Theatre: Cromwell's Ireland, Milosevic's Yugoslavia

THE CLEARING TRON THEATRE GLASGOW

IN REVIVING last year's successful production of Helen Edmundson's second play, premiered at the Bush in 1993 to general acclaim, Scotland's Stellar Quines company once again harnesses the capacity of its narrative, set amid Cromwell's forced eviction of Irish landowners and tenants during the 1650s, to focus our minds on the roots of current events.

Edmundson was spurred to write The Clearing by the former-Yugoslav civil war, but despite its intentional and continuing topicality, it is in many respects a highly old-fashioned play - in the most potent and sophisticated sense. It addresses its questions about what we now call "ethnic cleansing" - centrally, why and how do such atrocities overwhelm formerly peaceful co-existence - through a story-based route, and by making us care about the individuals it depicts.

The primary framework for the tale is the doomed love triangle of young Irish bride Madeleine (Veronica Leer), her English landowner husband Robert (Hugh Lee), and adoptive sister Killaine (Helen Lomax). We open on the household as a seeming idyll of happiness and hope, with the birth of the couple's first child, but whose private felicity offers scant defence against the forces of sectarian realpolitik mustering outside.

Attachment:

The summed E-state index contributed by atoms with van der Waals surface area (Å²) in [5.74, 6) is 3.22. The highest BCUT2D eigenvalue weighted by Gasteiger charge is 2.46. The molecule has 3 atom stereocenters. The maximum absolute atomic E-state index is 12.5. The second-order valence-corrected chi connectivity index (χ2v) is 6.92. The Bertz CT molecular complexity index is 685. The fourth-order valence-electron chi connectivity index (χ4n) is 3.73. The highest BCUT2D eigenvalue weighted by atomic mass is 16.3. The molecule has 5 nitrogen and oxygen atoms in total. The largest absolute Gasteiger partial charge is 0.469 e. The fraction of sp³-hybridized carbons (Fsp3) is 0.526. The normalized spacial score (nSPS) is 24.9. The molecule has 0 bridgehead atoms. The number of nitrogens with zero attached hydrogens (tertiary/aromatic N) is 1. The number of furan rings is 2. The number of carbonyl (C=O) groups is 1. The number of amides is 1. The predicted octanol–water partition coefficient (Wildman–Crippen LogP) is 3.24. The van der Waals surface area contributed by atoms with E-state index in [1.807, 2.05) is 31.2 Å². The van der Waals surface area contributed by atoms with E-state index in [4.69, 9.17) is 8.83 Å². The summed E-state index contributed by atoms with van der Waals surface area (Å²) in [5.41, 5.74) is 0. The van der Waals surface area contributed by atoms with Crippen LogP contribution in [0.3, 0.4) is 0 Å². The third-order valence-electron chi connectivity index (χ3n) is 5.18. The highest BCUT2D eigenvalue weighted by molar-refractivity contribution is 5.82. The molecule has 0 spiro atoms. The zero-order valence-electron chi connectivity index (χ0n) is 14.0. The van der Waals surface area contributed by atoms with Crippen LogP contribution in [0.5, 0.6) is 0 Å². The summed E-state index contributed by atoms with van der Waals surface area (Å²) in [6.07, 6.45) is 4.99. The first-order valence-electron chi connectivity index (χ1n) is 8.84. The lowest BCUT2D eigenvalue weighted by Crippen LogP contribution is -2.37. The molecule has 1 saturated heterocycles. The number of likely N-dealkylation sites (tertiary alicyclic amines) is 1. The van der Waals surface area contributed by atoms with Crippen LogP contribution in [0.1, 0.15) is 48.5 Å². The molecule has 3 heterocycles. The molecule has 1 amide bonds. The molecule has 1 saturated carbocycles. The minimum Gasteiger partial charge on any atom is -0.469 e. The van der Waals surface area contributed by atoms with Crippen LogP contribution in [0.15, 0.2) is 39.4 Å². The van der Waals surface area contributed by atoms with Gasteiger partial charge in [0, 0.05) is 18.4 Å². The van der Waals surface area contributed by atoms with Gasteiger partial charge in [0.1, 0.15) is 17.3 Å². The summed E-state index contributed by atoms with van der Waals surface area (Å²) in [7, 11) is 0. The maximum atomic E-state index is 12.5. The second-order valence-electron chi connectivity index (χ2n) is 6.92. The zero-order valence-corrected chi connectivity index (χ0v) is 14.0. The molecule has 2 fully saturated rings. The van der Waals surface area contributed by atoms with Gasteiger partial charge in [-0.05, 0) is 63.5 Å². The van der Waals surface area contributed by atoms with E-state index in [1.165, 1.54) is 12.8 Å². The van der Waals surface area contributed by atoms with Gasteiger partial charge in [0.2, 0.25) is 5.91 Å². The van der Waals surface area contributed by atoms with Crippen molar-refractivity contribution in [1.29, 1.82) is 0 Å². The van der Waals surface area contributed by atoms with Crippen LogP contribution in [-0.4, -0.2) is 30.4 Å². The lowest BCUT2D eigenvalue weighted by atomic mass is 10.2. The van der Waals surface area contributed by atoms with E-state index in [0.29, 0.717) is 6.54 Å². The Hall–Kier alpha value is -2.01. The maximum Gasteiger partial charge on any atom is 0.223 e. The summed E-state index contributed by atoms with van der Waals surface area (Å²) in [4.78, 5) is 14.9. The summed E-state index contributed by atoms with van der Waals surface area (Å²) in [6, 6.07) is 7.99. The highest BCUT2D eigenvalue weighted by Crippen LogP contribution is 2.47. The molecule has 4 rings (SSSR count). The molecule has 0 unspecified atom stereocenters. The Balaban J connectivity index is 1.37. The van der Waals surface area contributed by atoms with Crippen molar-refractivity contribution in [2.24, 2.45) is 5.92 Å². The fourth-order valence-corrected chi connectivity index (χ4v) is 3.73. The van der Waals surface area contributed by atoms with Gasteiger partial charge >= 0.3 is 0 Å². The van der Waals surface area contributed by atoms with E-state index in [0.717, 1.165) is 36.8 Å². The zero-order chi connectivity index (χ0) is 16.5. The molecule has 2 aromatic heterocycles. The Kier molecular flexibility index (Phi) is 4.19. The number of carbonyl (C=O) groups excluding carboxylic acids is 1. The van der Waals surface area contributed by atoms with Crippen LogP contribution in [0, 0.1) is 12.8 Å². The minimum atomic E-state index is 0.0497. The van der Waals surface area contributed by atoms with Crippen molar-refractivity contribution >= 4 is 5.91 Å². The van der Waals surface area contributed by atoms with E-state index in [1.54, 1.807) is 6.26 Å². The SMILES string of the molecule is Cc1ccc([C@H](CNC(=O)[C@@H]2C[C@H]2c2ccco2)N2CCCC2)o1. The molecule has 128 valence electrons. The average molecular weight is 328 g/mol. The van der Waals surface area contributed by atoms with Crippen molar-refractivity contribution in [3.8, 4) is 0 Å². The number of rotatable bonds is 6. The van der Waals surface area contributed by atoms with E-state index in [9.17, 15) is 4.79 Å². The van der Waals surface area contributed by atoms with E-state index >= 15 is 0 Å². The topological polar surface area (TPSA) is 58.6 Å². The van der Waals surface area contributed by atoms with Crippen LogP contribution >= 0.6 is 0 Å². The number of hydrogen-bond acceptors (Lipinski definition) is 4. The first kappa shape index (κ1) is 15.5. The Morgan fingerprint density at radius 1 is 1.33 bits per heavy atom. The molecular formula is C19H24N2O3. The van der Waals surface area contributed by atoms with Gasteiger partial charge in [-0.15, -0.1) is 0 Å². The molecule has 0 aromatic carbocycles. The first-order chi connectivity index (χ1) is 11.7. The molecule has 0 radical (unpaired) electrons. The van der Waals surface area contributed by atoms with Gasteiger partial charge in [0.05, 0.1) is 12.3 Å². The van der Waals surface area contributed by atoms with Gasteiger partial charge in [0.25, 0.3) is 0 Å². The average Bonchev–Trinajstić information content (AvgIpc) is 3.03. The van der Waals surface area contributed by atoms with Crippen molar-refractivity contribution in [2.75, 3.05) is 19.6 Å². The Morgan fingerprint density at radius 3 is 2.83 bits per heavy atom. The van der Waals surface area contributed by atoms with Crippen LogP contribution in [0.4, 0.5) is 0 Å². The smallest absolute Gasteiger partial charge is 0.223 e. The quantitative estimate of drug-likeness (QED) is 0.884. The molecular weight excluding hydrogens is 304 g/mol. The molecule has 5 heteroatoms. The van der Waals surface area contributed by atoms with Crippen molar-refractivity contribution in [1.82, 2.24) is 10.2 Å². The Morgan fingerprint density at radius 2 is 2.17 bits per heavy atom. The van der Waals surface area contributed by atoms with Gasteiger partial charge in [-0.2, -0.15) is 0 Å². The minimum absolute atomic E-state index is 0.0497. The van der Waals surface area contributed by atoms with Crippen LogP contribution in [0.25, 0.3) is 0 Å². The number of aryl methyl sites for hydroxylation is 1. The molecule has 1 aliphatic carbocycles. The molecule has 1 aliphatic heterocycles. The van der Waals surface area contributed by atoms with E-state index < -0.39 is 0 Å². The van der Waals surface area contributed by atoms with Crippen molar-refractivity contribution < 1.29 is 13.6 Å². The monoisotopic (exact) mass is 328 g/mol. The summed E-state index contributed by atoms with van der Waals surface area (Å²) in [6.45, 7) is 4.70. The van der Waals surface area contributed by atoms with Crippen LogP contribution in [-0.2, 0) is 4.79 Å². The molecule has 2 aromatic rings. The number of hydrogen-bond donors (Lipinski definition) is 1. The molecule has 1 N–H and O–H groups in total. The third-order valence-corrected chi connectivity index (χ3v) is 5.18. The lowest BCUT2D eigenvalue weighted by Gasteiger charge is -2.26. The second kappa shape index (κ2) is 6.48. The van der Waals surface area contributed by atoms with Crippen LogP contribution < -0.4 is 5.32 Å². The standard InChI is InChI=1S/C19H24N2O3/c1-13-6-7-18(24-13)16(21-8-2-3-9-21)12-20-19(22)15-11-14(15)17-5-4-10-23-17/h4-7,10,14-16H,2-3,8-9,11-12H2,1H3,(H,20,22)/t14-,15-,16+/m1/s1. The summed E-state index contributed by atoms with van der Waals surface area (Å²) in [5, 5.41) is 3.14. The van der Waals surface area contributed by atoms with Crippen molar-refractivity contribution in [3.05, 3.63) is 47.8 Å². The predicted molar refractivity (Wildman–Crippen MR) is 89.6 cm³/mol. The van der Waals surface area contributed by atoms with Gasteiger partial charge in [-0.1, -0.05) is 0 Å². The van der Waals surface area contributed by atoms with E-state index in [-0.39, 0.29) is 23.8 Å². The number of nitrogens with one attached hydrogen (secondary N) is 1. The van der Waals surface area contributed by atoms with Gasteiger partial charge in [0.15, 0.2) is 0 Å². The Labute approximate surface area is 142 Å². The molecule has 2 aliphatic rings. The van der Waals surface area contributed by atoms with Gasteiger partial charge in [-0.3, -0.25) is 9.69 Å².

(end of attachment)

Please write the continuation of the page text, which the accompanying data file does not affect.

Also caught up in the gathering tragedy are Robert's yeoman-farmer neighbours, Solomon and Susanah Winter (Gareth Thomas and Janette Foggo), Maddy's childhood sweetheart turned rebel outlaw, Pierce Kinsella (Rory Casey), and Cromwellian overseer, Sir Charles Sturman, portrayed with fanatic conviction by Kern Falconer. This last performance occasionally threatens to spill into boo-hiss caricature, but at the same time searingly conveys the destructiveness of intolerant zealotry towards the oppressor as well as the oppressed. The simple, stockaded design of Jan Bee Brown's set, meanwhile, reinforces the mounting sense of siege.

Though the contemporary relevance of the action and dialogue is consistently apparent, it never overburdens the drama, thanks to Edmundsen's ability to create characters who speak and behave with authentic individuality while simultaneously embodying a more general fate or dilemma. Her writing wears this density with admirable lightness, but demands performances that do no less, a requirement impressively met by Muriel Romanes's production, most vitally in the casting of Madeleine. A heroine who is equally robust and romantic, girlish and timelessly insightful, in the wrong hands she could easily turn into a Celtic-twilit bold colleen of the most cringe-making type.

Leer, though, brings a magical buoyancy and no-nonsense groundedness to the role, together with a wonderfully artless turn of phrase that places her squarely as the drama's emotional anchor. Foggo provides strong though understated support as the simple, upright country matron forced to cope with calamity on a scale she never dreamed possible, while Lee's wide- eyed, hapless boyishness adds greatly to the impact of Robert's ultimate choice between land and love.

Touring nationally until 6 November; details, 0131-343 3146

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